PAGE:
The Name Conundrum
After we had turned in the first draft of our manuscript, our editor asked us how we wanted to print our names on the book's cover. Would we be Amy and Marc Vachon, Marc and Amy Vachon, Amy Vachon and Marc Vachon? Seems like a simple query, but we know it is actually a mini-minefield.
Over these past few years, we've gotten used to the occasional question about why we've placed one of our names before the other, or why Amy chose to take my name when we married. After all, we're all about bucking tradition. So why do we sometimes sound like Ozzy and Harriet when it comes to our names?
There's been plenty of discussion elsewhere about how no perfect naming solution exists for parenting couples (either for themselves or for their children). Many ESP couples indeed do buck tradition - giving one child a mother's surname and the next a father's, or making up a new last name that combines the two names, etc. Many ESP moms keep their maiden names, some take their husband's last name as a new middle name (with their husbands doing likewise)...and some do as we have done by appearing to stick with tradition. Truth be told, our shared last name of Vachon just felt right to both of us. Amy had several reasons for wanting to shed her previous name, and genuinely loved my family's surname. We both like the idea, for us, of sharing a last name. It's our team name, and ESP is all about being a team together.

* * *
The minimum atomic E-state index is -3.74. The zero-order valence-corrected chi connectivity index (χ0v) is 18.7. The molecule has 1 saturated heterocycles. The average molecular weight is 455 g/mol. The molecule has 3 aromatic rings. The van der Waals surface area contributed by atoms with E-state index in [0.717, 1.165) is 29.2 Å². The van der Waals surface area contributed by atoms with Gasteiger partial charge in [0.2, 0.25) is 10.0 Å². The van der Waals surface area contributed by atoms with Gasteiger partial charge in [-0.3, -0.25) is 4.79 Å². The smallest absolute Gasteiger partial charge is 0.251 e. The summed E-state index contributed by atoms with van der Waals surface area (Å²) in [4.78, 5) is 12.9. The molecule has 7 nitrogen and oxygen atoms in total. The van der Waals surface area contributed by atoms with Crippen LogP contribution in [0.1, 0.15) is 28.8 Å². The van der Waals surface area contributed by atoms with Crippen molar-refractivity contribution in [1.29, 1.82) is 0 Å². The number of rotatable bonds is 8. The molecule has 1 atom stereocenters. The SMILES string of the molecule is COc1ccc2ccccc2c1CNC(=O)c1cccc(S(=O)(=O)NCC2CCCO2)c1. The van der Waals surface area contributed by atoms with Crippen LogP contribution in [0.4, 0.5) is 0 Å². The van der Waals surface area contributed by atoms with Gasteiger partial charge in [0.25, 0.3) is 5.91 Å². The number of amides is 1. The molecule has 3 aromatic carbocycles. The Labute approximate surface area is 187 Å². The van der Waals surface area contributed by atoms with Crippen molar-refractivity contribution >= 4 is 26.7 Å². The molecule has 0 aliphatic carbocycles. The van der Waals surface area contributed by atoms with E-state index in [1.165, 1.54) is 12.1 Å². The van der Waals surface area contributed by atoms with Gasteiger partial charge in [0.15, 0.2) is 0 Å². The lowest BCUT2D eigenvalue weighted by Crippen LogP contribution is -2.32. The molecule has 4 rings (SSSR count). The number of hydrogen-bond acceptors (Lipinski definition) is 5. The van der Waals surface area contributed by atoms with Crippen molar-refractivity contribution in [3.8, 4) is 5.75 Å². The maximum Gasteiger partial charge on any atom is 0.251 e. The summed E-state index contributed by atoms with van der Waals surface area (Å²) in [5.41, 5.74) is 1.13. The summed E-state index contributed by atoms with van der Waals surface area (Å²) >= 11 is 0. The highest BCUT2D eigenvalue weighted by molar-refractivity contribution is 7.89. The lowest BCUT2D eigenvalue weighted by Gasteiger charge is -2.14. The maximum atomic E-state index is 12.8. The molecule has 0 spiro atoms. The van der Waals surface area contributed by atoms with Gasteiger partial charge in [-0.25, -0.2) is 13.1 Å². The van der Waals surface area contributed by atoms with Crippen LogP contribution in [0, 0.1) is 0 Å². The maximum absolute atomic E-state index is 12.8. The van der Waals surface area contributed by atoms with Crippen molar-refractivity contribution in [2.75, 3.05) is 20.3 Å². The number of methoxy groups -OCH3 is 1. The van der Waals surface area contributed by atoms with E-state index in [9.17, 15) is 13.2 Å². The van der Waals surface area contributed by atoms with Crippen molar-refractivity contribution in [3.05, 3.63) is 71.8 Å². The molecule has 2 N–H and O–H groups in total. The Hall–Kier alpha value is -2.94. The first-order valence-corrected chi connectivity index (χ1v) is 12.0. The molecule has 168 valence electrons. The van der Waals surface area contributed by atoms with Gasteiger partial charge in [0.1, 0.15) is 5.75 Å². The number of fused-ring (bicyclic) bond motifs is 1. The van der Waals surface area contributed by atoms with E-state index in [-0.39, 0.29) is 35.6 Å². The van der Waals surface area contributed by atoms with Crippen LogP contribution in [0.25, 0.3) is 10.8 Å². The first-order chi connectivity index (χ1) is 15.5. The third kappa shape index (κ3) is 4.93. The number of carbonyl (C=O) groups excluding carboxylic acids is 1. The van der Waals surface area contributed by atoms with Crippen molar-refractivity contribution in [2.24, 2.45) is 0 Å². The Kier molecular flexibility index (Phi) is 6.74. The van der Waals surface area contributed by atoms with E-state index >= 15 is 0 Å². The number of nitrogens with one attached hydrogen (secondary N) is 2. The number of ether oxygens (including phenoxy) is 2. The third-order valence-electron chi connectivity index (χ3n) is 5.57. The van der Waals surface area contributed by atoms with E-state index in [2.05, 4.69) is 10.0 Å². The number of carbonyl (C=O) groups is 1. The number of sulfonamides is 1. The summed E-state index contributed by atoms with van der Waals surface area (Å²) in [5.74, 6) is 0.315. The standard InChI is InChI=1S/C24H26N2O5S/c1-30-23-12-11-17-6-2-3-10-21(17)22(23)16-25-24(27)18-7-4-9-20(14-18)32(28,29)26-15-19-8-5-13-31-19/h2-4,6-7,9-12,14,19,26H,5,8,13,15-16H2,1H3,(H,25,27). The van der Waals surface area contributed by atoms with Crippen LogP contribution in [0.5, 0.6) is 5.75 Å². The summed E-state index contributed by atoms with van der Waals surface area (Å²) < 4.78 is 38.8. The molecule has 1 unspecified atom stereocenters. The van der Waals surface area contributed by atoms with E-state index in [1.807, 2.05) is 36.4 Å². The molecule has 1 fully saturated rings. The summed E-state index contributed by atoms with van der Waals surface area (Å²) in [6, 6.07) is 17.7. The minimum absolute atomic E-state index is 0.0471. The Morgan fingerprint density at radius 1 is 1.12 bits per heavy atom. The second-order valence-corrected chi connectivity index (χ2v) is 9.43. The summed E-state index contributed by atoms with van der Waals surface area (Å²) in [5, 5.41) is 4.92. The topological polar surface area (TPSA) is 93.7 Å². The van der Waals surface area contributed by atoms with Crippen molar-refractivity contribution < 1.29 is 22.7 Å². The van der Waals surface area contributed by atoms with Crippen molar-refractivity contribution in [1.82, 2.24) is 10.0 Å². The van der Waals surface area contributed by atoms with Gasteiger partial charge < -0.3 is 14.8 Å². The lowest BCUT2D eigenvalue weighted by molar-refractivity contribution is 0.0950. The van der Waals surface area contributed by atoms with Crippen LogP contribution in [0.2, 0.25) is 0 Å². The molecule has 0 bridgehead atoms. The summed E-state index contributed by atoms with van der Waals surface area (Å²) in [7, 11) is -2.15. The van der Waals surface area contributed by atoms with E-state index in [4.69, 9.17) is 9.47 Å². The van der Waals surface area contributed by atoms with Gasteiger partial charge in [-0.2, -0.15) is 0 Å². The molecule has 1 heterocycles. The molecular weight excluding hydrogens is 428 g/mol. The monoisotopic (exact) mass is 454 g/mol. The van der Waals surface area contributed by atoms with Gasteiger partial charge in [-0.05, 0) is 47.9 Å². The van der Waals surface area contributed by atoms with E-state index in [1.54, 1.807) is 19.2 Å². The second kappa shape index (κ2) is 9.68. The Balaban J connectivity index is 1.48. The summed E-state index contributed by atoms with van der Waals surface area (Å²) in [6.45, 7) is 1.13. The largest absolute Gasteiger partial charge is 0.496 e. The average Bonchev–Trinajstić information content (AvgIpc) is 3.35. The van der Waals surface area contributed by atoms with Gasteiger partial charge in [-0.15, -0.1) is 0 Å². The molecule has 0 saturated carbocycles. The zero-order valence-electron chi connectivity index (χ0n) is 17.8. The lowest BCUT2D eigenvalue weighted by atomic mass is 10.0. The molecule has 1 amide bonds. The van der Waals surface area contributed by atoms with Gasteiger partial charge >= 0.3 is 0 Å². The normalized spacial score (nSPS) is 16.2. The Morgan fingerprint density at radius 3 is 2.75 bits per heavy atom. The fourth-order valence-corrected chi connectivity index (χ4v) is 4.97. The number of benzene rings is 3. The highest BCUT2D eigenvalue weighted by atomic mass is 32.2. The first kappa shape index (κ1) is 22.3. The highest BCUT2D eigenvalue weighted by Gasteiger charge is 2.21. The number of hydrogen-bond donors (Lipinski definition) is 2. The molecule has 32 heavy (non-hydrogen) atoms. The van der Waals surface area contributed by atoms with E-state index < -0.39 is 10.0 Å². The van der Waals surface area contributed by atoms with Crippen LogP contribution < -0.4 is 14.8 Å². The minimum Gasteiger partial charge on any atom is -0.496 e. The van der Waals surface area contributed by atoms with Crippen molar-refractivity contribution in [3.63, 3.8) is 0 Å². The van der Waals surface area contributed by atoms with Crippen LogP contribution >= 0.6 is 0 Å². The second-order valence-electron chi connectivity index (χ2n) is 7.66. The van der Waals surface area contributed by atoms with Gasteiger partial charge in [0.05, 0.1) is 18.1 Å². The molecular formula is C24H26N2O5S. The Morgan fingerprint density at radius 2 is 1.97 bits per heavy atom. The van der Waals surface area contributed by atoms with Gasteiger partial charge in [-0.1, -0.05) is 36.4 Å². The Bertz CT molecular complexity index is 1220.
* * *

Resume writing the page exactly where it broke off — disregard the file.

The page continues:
So back to the 'simple' question of how to appear on our book cover. Do we go with the classic feminist (and in this case, alphabetical, too) approach of 'Amy and Marc Vachon,' or do we perhaps separate our names to retain our individual identity, or is there something meaningful about my name appearing first...something that might draw attention to the idea that equally shared parenting is not just a woman's desire (as so much of the parenting literature is positioned) - that it appeals equally to men.
In the spirit of Team Vachon, we decided to go with joined rather than separate names. But who appears first? This book was written by both of us. The order of our names doesn't matter to either of us; what's inside - our message - is the key. And our equality message is neither 'women first' nor 'men first.' In the end, we took a very scientific approach. We got out our highly calibrated equality data collection instrument and flung it high in the air. "Heads," we called.
It will be 'Marc and Amy Vachon.'